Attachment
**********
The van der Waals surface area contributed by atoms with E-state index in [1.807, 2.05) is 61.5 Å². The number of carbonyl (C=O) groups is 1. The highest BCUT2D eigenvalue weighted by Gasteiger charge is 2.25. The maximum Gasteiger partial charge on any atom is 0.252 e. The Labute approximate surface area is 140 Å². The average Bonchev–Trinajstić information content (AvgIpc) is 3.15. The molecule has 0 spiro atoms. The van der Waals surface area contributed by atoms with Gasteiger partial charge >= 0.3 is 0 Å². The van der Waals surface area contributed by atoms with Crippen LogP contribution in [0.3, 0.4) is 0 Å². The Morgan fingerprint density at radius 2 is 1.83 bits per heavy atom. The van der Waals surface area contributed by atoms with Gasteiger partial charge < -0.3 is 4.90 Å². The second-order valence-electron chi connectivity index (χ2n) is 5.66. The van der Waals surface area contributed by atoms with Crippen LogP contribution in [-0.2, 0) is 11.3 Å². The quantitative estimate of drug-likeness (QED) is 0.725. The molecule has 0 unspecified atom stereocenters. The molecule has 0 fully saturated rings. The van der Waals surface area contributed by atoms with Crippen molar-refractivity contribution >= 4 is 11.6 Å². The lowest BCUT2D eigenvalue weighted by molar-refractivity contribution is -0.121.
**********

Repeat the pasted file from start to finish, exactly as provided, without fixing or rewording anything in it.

The van der Waals surface area contributed by atoms with E-state index in [1.807, 2.05) is 61.5 Å². The number of carbonyl (C=O) groups is 1. The highest BCUT2D eigenvalue weighted by Gasteiger charge is 2.25. The maximum Gasteiger partial charge on any atom is 0.252 e. The Labute approximate surface area is 140 Å². The average Bonchev–Trinajstić information content (AvgIpc) is 3.15. The molecule has 0 spiro atoms. The van der Waals surface area contributed by atoms with Gasteiger partial charge >= 0.3 is 0 Å². The van der Waals surface area contributed by atoms with Crippen LogP contribution in [0.3, 0.4) is 0 Å². The Morgan fingerprint density at radius 2 is 1.83 bits per heavy atom. The van der Waals surface area contributed by atoms with Gasteiger partial charge < -0.3 is 4.90 Å². The second-order valence-electron chi connectivity index (χ2n) is 5.66. The van der Waals surface area contributed by atoms with Crippen LogP contribution in [-0.2, 0) is 11.3 Å². The quantitative estimate of drug-likeness (QED) is 0.725. The molecule has 0 unspecified atom stereocenters. The molecule has 0 fully saturated rings. The van der Waals surface area contributed by atoms with Crippen molar-refractivity contribution >= 4 is 11.6 Å². The lowest BCUT2D eigenvalue weighted by molar-refractivity contribution is -0.121.